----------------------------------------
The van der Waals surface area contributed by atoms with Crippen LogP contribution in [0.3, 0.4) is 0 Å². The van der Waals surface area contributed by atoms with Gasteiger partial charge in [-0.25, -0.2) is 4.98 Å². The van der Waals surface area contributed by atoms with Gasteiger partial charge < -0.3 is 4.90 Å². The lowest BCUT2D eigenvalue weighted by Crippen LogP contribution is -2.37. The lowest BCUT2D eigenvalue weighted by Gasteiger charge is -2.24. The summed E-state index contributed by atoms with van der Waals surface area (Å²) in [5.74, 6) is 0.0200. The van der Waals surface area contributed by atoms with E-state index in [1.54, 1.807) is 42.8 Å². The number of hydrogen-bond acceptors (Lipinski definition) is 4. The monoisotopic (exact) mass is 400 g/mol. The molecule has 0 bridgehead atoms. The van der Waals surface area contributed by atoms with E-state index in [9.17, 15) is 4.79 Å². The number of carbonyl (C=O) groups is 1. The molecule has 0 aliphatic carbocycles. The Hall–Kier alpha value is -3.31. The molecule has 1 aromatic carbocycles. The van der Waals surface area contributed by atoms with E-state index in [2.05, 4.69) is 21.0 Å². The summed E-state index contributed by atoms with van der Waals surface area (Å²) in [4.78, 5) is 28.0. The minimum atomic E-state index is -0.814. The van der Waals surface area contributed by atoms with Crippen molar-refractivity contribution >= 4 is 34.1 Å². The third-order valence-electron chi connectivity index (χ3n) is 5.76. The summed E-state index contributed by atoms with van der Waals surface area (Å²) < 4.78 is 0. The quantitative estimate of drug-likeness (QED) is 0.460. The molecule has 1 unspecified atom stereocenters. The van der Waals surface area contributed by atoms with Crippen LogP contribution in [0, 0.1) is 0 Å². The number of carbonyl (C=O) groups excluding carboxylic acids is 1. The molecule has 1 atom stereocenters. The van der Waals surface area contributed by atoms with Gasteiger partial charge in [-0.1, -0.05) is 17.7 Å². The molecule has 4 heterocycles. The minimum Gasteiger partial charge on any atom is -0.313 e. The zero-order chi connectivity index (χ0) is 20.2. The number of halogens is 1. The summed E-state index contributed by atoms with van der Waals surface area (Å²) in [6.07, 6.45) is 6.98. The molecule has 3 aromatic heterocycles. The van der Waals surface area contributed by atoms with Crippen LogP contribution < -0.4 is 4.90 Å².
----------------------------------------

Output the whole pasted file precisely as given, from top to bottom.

The van der Waals surface area contributed by atoms with Crippen LogP contribution in [0.3, 0.4) is 0 Å². The van der Waals surface area contributed by atoms with Gasteiger partial charge in [-0.25, -0.2) is 4.98 Å². The van der Waals surface area contributed by atoms with Gasteiger partial charge < -0.3 is 4.90 Å². The lowest BCUT2D eigenvalue weighted by Crippen LogP contribution is -2.37. The lowest BCUT2D eigenvalue weighted by Gasteiger charge is -2.24. The summed E-state index contributed by atoms with van der Waals surface area (Å²) in [5.74, 6) is 0.0200. The van der Waals surface area contributed by atoms with E-state index in [1.54, 1.807) is 42.8 Å². The number of hydrogen-bond acceptors (Lipinski definition) is 4. The monoisotopic (exact) mass is 400 g/mol. The molecule has 0 bridgehead atoms. The van der Waals surface area contributed by atoms with E-state index in [9.17, 15) is 4.79 Å². The number of carbonyl (C=O) groups is 1. The molecule has 0 aliphatic carbocycles. The Hall–Kier alpha value is -3.31. The molecule has 1 aromatic carbocycles. The van der Waals surface area contributed by atoms with E-state index in [2.05, 4.69) is 21.0 Å². The summed E-state index contributed by atoms with van der Waals surface area (Å²) in [4.78, 5) is 28.0. The minimum atomic E-state index is -0.814. The van der Waals surface area contributed by atoms with Crippen molar-refractivity contribution >= 4 is 34.1 Å². The third-order valence-electron chi connectivity index (χ3n) is 5.76. The summed E-state index contributed by atoms with van der Waals surface area (Å²) < 4.78 is 0. The quantitative estimate of drug-likeness (QED) is 0.460. The molecule has 1 unspecified atom stereocenters. The van der Waals surface area contributed by atoms with Crippen LogP contribution in [0, 0.1) is 0 Å². The number of carbonyl (C=O) groups excluding carboxylic acids is 1. The molecule has 1 atom stereocenters. The van der Waals surface area contributed by atoms with Gasteiger partial charge in [-0.1, -0.05) is 17.7 Å². The molecule has 4 heterocycles. The minimum Gasteiger partial charge on any atom is -0.313 e. The zero-order chi connectivity index (χ0) is 20.2. The number of halogens is 1. The summed E-state index contributed by atoms with van der Waals surface area (Å²) in [6.07, 6.45) is 6.98. The molecule has 3 aromatic heterocycles. The van der Waals surface area contributed by atoms with Crippen LogP contribution < -0.4 is 4.90 Å².